Purpose: The purpose of this research is to obtain a detailed description and explanation of how reimbursement schemes specifically impact primary, secondary, tertiary, and quaternary prevention.<br/><br/>Methods: Our study takes a mixed-methods approach. Based on a rapid review of the literature, we include and assess 27 studies. Moreover, we conducted semi-structured interviews with eight Dutch healthcare professionals and two representatives of insurance companies, to obtain a deeper understanding of healthcare professionals' behaviors in response to incentives.<br/><br/>Results: Nor fee-for-service (FFS) nor salary can be unambiguously linked to higher or lower provision of preventive services. However, results suggest that FFS's widely reported incentive to increase production might work in favor of preventive services such as immunizations but provide less incentives for chronic disease management. Salary's incentive toward prevention will be (partially) determined by provider-organization's characteristics and reimbursement. Pay-for-performance (P4P) is not always necessarily translated into better health outcomes, effective prevention, or adequate chronic disease management. P4P is considered disruptive by professionals and our results expose how it can lead professionals to resort to (over)medicalization in order to achieve targets. Relatively new forms of reimbursement such as population-based payment may incentivize professionals to adapt the delivery of care to facilitate the delivery of some forms of prevention.<br/><br/>Conclusion: There is not one reimbursement scheme that will stimulate all levels of prevention. Certain types of reimbursement work well for certain types of preventive care services. A volume incentive could be beneficial for prevention activities that are easy to specify. Population-based capitation can help promote preventive activities that require efforts that are not incentivized under other reimbursements, for instance activities that are not easily specified, such as providing education on lifestyle factors related to a patient's (chronic) disease.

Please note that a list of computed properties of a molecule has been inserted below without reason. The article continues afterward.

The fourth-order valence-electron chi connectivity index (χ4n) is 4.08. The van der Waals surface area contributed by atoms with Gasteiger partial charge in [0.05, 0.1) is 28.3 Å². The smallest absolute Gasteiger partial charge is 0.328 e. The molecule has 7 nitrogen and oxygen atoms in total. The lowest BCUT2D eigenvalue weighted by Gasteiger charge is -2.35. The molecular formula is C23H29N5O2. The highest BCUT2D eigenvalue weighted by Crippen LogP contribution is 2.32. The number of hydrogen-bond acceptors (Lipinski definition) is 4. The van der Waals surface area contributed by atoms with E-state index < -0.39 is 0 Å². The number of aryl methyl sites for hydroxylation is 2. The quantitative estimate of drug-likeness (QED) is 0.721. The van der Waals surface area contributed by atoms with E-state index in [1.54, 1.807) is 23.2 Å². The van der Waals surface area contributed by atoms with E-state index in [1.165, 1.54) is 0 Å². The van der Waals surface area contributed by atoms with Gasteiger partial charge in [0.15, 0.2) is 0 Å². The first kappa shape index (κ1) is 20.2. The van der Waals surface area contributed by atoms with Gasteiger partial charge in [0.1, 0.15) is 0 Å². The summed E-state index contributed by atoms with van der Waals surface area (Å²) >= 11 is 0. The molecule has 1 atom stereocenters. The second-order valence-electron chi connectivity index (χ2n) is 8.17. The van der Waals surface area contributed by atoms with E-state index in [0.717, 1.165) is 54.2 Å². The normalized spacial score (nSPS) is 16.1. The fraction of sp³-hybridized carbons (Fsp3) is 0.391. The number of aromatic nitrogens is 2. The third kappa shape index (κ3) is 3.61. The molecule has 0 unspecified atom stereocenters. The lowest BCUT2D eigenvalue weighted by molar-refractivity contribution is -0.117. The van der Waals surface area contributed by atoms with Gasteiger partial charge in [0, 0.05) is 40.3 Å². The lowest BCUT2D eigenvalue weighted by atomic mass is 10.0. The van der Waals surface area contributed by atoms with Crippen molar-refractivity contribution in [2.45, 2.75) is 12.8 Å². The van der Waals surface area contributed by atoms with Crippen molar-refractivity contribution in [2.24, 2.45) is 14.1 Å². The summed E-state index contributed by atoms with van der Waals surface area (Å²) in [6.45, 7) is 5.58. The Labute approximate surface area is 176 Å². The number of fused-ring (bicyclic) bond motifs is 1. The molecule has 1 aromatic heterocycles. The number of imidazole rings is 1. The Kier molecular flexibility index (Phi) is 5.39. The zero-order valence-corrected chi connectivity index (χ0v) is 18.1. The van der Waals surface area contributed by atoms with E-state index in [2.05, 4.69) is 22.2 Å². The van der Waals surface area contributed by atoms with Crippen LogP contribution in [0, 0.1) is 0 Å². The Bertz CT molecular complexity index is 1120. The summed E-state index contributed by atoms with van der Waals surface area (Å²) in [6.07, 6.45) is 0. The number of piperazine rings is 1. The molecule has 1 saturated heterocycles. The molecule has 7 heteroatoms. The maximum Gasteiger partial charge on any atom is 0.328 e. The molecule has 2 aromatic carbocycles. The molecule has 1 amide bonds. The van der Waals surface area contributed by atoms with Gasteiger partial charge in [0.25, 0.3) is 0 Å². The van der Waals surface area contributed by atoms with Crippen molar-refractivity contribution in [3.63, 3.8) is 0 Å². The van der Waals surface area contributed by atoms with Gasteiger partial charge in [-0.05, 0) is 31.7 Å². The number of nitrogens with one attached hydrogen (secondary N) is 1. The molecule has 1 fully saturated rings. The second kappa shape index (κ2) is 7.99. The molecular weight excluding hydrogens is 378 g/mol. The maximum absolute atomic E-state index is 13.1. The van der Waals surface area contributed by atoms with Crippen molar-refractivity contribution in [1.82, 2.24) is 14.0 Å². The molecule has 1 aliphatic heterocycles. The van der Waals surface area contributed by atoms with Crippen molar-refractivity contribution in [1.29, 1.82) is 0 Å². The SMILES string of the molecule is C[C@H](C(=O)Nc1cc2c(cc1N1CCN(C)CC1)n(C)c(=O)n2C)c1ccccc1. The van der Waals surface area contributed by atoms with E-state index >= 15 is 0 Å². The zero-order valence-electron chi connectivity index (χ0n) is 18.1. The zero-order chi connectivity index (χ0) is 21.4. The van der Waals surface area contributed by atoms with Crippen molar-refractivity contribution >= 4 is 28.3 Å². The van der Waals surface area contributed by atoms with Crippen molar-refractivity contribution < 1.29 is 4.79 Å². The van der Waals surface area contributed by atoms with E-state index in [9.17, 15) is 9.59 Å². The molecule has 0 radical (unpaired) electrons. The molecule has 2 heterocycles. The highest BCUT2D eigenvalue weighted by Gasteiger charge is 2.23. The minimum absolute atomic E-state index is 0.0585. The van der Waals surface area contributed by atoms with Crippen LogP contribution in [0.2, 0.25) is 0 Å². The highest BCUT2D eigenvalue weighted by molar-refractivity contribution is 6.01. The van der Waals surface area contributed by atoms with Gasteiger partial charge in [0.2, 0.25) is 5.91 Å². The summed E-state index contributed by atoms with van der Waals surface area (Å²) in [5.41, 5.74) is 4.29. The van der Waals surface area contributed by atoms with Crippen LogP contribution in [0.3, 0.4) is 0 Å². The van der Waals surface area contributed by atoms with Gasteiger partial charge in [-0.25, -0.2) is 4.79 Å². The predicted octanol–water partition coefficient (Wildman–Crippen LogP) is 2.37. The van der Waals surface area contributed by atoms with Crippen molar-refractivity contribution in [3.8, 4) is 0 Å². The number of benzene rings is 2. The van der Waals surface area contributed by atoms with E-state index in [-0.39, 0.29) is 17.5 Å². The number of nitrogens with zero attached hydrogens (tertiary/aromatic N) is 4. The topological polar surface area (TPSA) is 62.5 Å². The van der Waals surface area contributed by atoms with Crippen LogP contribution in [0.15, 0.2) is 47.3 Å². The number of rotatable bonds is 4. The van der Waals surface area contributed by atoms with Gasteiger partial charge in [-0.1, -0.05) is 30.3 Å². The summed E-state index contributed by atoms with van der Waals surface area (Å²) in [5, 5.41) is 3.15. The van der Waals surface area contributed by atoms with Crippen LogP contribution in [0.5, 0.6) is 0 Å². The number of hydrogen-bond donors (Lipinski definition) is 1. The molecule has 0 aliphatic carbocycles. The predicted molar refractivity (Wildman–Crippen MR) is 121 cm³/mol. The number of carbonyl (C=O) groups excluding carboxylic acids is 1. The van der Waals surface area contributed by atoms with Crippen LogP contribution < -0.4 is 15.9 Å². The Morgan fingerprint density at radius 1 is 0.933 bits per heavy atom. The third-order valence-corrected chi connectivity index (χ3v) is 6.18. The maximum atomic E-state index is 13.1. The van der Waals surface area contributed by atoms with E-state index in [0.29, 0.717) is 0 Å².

doi.org/10.3389/fpubh.2021.750122, hdl.handle.net/1765/136961
Frontiers in Public Health
Erasmus School of Health Policy & Management (ESHPM)

ES (Ellen) Zwaagstra Salvado, HJ (Hilco) van Elten, & EM (Erik) van Raaij. (2021). The Linkages Between Reimbursement and Prevention: A Mixed-Methods Approach. Frontiers in Public Health, 9. doi:10.3389/fpubh.2021.750122